Respect in football is a curious thing. It’s an eternal concept with numerous unwritten rules much more in tune with tradition than anything else. It’s a buzzword that often doesn’t really mean much of any tangible substance. We have respect for the game, respect for individuals, hyper-inflated respect for tradition and respect for teams because of their history.
Then we have the ever-entertaining “respect”, or lack thereof, players have for their former clubs, in particular when they score. This ranges from uber-respectful – think of Frank Lampard scoring for Manchester City against his former employers Chelsea – to the pure deranged, almost visceral reaction of, say, Emmanuel Adebayor scoring for Tottenham against Arsenal.
For us, the braying audience, watching it can be tiring to see this unique brand of respect played out over and over, but sometimes there is a worthwhile cause and often it comes in the form of History: spelt with a capital ‘H’. Enter stage left, Paul Ince: a staple of numerous midfields throughout the 90s and a player who had more reason than most to celebrate against his former employers.
It was 5 May 1999 and Manchester United, chasing an improbable treble, were visitors to Anfield, set to face Liverpool in a crunch game. The Reds, who, despite winning two games in a row, are having a very iffy season and are looking likely to miss out on a European spot for the first time in five years.
Somewhat under the radar, and by now in his second season at the club, was Ince. A product of the West Ham academy, he was notorious for being a tireless runner in midfield, unafraid of big tackles or physical battles. This was proven a few years earlier in a World Cup qualifying match for England versus Italy in a game that encapsulated all of Ince’s footballing abilities.
England needed a draw against the Azzurri to ensure World Cup qualifying and instead of failing to deliver in spectacular circumstances, as England were wont to do in this period, they delivered a calm and assured display, helped by Ince’s brave and bustling performance in midfield. He protected Paul Gascoigne, playing in his last competitive match for the Three Lions, and harried Italy, invoking memories of Terry Butcher by finishing the game with a bandaged head and bloody shirt.
For Liverpool, he ran tirelessly and managed to add more goals to his game. It had been nearly four years since Alex Ferguson had ruthlessly sold Ince to Internazionale, much to the dismay of many United fans. He was the heart and engine of Manchester United for a number of years, a mainstay in a midfield that saw him partner the likes of Bryan Robson, Mike Phelan, Neil Webb and, in a bit of a hard-man duo, Roy Keane.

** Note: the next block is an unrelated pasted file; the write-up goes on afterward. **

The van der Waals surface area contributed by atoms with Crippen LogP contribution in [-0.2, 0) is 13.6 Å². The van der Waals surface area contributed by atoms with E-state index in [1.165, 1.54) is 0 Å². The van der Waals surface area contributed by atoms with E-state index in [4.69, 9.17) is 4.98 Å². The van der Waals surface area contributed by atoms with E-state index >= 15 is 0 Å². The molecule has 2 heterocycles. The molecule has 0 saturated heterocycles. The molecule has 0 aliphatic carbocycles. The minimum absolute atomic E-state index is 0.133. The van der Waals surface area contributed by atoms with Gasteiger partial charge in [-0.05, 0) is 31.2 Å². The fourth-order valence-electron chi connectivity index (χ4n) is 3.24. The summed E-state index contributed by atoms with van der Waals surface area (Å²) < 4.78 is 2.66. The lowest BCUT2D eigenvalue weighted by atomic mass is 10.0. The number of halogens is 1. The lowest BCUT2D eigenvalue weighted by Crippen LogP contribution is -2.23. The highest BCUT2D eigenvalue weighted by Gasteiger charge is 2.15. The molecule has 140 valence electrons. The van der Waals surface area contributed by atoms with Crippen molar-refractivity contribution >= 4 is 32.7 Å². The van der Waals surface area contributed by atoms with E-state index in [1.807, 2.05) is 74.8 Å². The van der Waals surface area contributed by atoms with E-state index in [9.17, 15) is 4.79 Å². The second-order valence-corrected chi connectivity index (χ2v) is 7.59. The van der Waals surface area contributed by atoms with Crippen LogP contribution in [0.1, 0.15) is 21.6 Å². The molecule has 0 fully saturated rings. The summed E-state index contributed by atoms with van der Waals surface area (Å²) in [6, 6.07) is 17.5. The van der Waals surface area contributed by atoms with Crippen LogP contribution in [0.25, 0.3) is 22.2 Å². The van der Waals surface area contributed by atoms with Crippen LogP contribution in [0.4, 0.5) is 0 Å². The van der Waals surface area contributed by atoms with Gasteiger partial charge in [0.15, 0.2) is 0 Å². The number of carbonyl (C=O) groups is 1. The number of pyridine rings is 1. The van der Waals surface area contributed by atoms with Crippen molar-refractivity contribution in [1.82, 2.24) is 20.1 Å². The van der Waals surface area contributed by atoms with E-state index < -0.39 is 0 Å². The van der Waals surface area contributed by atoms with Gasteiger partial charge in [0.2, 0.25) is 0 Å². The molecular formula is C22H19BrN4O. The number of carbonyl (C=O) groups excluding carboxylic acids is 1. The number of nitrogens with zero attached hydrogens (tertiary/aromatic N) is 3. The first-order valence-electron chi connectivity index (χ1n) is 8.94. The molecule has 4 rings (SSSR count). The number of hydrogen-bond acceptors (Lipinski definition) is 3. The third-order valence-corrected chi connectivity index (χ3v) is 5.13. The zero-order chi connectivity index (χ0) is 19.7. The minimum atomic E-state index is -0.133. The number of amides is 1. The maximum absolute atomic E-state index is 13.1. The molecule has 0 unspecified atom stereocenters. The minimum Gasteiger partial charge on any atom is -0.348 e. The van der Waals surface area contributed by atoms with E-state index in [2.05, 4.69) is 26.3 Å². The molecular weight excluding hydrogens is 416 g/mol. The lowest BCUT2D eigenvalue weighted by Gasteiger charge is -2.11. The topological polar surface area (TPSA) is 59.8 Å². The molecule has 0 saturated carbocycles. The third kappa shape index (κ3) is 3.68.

Ince was successful during his time for Ferguson’s United. He played nearly 300 times for the club, won the Cup Winners’ Cup in 1991, a brace of FA Cups and, most importantly, two Premier League titles. But he never exactly had a happy working relationship with the boss and being a fan favourite didn’t save him from Sir Alex’s implacable ambition.
Speaking to talkSPORT, Ince recounts a time where, in a game against Norwich, he went on a mazy run, eventually losing the ball. United were 3-1 up at the time in the 93rd minute of the game but that didn’t stop Ferguson launching into a tirade against Ince once the game was finished: “Ferguson comes in and goes absolutely ballistic at me saying ‘who do you think you are? You ain’t no Maradona or Pelé.’” It’s an instance that captures why Ferguson was such a success and why Ince’s time at Old Trafford came with a sell-by date.
And so, in 1995, after United drew with another of Ince’s former clubs, West Ham, and lost the subsequent game to Everton in the FA Cup final, Blackburn won the Premier League, preventing United from making it three in a row. In the ensuing weeks, Ferguson sanctioned Ince’s departure to Inter. It’s a move that still rankles with the self-styled Guv’nor to this day: “I didn’t want to [go]. I didn’t sell [myself] to Inter. I was the one who was going to sign a four-year contract, buy a house in Bramhall and put my kids in school. It was United’s decision. I had six great years. I was part of the first title in 26 years. I gave my blood, sweat and tears, everything – like I did for every club I played for.”
Ferguson, however, believed Ince had become too arrogant towards the end of his tenure in Manchester, creating nicknames for himself, and nor was he tactically aware enough to continue playing in central midfield at the level he needed: “Paul Ince had reached an age of maturity and this ‘Guv’nor’ nonsense should have been left in his toy-box. On the field he had already worried me with an altered approach to his game. He was spending more and more time going forward but not coming back quickly enough and it was quite apparent that he was completely carried away.”